Because of many enterprises invest money on IT in order to get fast and accurate information exchange, high productivity as well as cost cut through integrating business processes.Normally enterprises don’t replace legacy system with a new system , sometimes legacy mission critical system may have to integrate with new system. Actually systems integration is not just connections among IT systems. It is the issues of the whole organization where both social and technical aspects need to be considered.
This paper will introduce a new concept of semiotics interoperability which is defined into different level of interoperability. Semiotic interoperability provides a solid conceptual framework by explaining how signs can be successfully communicated in different level.
The word ‘semiotics’ comes from the Greek for ‘symptom’.
signifier’ – the material form of the sign‘signified’ – the object, action, event or concept it represents
The sign that stands for something elseThe object it refers to (what the sign represents)The interpretant (usually a person) who fulfils the office of an interpreter – this refers to the interpretation placed on the sign
Examples for iconic signs are images,diagrams,maps,portraits,photo graphs and icons of the algebraic kind.Examples are smoke signifying fire,athermometer,a knock on a door,footprints,and pain in the stomach.
Information systems integration can be seen as the process of sign communication not only among technical systems but also interactions in the social environment surround the systems. Technical integration is the preliminary stage of integration which allows information systems to understand each other’s functionalities in order to improve efficiency of using information comprehensive information systems integration should fully consider and depends on the successful use of sign at different levels of communications, interactions and social activities.physical level about interconnection of devices via computer networks; application level dealing with interoperability of software applications and database systems in heterogeneous computing environments;business level on coordination of functions that manage, control and monitor business processes.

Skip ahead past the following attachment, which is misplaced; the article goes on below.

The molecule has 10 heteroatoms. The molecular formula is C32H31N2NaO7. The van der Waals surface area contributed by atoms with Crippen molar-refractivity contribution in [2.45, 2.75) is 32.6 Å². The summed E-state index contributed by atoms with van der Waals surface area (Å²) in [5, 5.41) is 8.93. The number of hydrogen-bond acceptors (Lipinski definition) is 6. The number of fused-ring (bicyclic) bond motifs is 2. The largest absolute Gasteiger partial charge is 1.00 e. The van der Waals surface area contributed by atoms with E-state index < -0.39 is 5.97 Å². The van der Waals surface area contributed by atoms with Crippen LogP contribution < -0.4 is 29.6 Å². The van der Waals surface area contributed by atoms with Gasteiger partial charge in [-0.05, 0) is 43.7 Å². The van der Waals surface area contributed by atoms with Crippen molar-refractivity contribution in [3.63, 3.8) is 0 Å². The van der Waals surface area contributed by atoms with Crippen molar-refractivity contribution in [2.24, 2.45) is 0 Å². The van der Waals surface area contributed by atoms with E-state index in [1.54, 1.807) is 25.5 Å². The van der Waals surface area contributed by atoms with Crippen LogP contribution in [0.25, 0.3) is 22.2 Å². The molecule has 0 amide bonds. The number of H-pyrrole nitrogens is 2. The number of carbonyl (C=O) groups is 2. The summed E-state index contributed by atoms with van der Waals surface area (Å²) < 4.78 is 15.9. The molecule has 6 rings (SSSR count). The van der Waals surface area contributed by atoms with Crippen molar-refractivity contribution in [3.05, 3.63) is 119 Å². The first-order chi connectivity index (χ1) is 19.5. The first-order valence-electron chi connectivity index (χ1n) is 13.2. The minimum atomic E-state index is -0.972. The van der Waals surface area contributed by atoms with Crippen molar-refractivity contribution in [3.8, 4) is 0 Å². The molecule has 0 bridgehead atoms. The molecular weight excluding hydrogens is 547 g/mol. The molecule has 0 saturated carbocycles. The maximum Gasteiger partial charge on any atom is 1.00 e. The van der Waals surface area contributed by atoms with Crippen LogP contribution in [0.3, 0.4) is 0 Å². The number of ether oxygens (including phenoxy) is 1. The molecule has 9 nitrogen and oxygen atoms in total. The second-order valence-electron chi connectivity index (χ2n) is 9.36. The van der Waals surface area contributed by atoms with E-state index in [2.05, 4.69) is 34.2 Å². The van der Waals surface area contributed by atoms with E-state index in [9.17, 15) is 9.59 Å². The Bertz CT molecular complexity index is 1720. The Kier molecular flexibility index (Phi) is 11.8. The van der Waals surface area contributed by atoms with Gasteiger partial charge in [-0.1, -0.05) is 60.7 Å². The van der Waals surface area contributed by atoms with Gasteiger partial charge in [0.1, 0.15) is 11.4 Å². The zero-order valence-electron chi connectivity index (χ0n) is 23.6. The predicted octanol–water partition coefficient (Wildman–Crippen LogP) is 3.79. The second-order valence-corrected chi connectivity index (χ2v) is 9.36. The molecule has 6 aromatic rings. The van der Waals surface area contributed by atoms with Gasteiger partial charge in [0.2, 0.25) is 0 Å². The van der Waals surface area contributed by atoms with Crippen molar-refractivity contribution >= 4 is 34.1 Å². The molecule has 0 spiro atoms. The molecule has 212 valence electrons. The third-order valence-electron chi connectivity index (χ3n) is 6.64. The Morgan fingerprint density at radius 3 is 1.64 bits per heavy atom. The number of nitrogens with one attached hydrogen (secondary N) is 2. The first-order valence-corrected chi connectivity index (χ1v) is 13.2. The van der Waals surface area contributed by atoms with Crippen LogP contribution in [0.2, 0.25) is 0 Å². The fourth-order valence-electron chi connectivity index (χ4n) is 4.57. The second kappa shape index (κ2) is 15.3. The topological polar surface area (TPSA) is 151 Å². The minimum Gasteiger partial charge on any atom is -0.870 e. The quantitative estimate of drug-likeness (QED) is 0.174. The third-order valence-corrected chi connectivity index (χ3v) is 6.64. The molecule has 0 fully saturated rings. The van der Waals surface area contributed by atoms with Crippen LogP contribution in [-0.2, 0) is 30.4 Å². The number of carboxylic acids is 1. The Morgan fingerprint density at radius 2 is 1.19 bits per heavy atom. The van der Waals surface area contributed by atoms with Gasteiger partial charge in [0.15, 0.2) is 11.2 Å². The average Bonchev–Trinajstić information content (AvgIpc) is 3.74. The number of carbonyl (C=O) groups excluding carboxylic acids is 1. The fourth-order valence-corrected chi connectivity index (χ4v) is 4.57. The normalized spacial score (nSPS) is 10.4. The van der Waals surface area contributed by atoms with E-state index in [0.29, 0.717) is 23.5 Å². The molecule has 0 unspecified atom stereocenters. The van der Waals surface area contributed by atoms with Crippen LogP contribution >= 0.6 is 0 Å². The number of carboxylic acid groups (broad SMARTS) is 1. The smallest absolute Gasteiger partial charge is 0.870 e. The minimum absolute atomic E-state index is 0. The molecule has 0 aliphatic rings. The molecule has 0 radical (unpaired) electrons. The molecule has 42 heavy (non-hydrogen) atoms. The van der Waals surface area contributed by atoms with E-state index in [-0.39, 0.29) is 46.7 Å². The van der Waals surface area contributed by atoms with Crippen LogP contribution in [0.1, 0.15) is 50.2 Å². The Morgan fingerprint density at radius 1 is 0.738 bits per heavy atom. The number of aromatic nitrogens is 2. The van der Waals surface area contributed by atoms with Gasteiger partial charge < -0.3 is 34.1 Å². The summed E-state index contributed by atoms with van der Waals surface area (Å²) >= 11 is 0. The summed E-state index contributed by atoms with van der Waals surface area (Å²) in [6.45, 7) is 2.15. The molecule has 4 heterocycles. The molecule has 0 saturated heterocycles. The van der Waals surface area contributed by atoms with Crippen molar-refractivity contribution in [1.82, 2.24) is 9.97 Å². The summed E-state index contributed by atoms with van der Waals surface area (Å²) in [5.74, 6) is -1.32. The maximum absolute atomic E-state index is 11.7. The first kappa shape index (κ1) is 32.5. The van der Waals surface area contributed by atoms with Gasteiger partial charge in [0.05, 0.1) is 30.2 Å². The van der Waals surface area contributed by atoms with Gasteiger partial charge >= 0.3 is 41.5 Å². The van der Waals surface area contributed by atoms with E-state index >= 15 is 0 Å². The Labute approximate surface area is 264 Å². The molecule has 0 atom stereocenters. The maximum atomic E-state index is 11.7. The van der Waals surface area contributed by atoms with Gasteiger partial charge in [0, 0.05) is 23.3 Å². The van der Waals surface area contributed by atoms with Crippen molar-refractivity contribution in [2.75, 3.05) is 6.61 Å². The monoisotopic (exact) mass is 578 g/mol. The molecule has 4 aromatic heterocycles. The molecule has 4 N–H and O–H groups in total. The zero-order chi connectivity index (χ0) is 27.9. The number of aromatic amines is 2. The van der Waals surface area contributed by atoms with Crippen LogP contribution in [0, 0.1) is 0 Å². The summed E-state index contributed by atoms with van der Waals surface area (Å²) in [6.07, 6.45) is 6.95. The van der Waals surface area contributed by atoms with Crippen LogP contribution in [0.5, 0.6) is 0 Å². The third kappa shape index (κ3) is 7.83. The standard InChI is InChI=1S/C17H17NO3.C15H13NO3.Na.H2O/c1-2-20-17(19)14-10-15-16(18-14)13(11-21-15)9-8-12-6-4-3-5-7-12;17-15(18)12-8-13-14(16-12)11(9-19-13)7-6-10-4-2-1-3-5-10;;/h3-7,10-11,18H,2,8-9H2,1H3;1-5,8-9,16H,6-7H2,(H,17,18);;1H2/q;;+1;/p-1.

Organisational semiotics is one of the branches of semiotics particularly related to business and organisations.
Physics as a separate branch concerned with the physical aspects of signs at the level of signals and marksThe physical properties of a sign can be its shape,size,contrast,intensity ,moving speed,acceleration,loudness depending on the type of the sign.Empirics has been introduced as another branch to study the statistical properties of signs when different physical media and devices are used. deal with coding,entropymeasurement,optimal signal transmission,channelcapacity,etc.Syntactic, semantics and pragmatics respectively deal with the structures, meanings and usage of signs Social world has been defined as the effects of the use of signs in human affairs.
level indicates that connectivity between networks, hardware and devices. the data transmission cannot be succeeded without proper communication channelPhysical interoperability is achieved when a chain of physical tokens, transmitted along a route, is received at the other end, by the receiver, conserving the same physical properties. RAM , Disk Storage, Bandwidth , Transmission speed
For example, specific bandwidth and proper communication protocols such as IEEE 108.11g have to be matched for both systems in order to successfully transmit the data.
For example, a program wrote in JAVA cannot be recognised by other non-JAVA supported information systems. However, although the syntactic level is achieved, the communication still may fail if the message cannot be understood by other information systems.
successful communication at this level is achieved if the hearer understands the speaker’s intentions, irrespective of the semantic interpretation of the communicative act.
Perceptual norms are implicitly agreed ways of seeing the world.With these norms,words canbe assigned meanings that enable people to use them as labels on the happeningsaround them. People can code the message picked up by the eyesand ears in a way that is useful to other people.Cognitive norms are the standardized beliefs and knowledge possessed by a group. These norms ensure that the members of the group acquire the knowledge and expectations about the world which have been accumulated by other members of the cultural group. Evaluative norms direct the group towards common ends. They provide a framework of valuation with which people’s behavior can be assessed. Behavior norms govern people so that they behave in an appropriate manner in a given cultural setting.
These two levels are the technical infrastructure which is provided by the telephone companies. They are normally not the concern of the users.Syntactical - speak the same language.